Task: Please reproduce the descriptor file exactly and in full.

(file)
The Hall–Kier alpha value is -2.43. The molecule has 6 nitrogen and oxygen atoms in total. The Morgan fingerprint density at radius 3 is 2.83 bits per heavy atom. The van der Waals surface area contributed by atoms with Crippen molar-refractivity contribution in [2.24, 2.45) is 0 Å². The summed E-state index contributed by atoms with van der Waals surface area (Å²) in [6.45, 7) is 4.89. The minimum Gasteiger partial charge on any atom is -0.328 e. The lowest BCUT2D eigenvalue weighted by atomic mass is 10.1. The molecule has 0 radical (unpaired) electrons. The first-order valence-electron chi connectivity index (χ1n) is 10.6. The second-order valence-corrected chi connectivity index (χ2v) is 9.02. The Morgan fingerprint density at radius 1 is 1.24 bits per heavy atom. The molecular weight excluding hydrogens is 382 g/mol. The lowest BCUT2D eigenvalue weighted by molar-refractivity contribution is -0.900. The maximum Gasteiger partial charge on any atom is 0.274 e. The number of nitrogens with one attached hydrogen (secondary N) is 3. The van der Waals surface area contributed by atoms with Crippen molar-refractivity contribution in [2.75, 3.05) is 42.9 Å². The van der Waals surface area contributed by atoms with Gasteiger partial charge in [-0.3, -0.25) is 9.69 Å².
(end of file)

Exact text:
The Hall–Kier alpha value is -2.43. The molecule has 6 nitrogen and oxygen atoms in total. The Morgan fingerprint density at radius 3 is 2.83 bits per heavy atom. The van der Waals surface area contributed by atoms with Crippen molar-refractivity contribution in [2.24, 2.45) is 0 Å². The summed E-state index contributed by atoms with van der Waals surface area (Å²) in [6.45, 7) is 4.89. The minimum Gasteiger partial charge on any atom is -0.328 e. The lowest BCUT2D eigenvalue weighted by atomic mass is 10.1. The molecule has 0 radical (unpaired) electrons. The first-order valence-electron chi connectivity index (χ1n) is 10.6. The second-order valence-corrected chi connectivity index (χ2v) is 9.02. The Morgan fingerprint density at radius 1 is 1.24 bits per heavy atom. The molecular weight excluding hydrogens is 382 g/mol. The lowest BCUT2D eigenvalue weighted by molar-refractivity contribution is -0.900. The maximum Gasteiger partial charge on any atom is 0.274 e. The number of nitrogens with one attached hydrogen (secondary N) is 3. The van der Waals surface area contributed by atoms with Crippen molar-refractivity contribution in [2.75, 3.05) is 42.9 Å². The van der Waals surface area contributed by atoms with Gasteiger partial charge in [-0.3, -0.25) is 9.69 Å².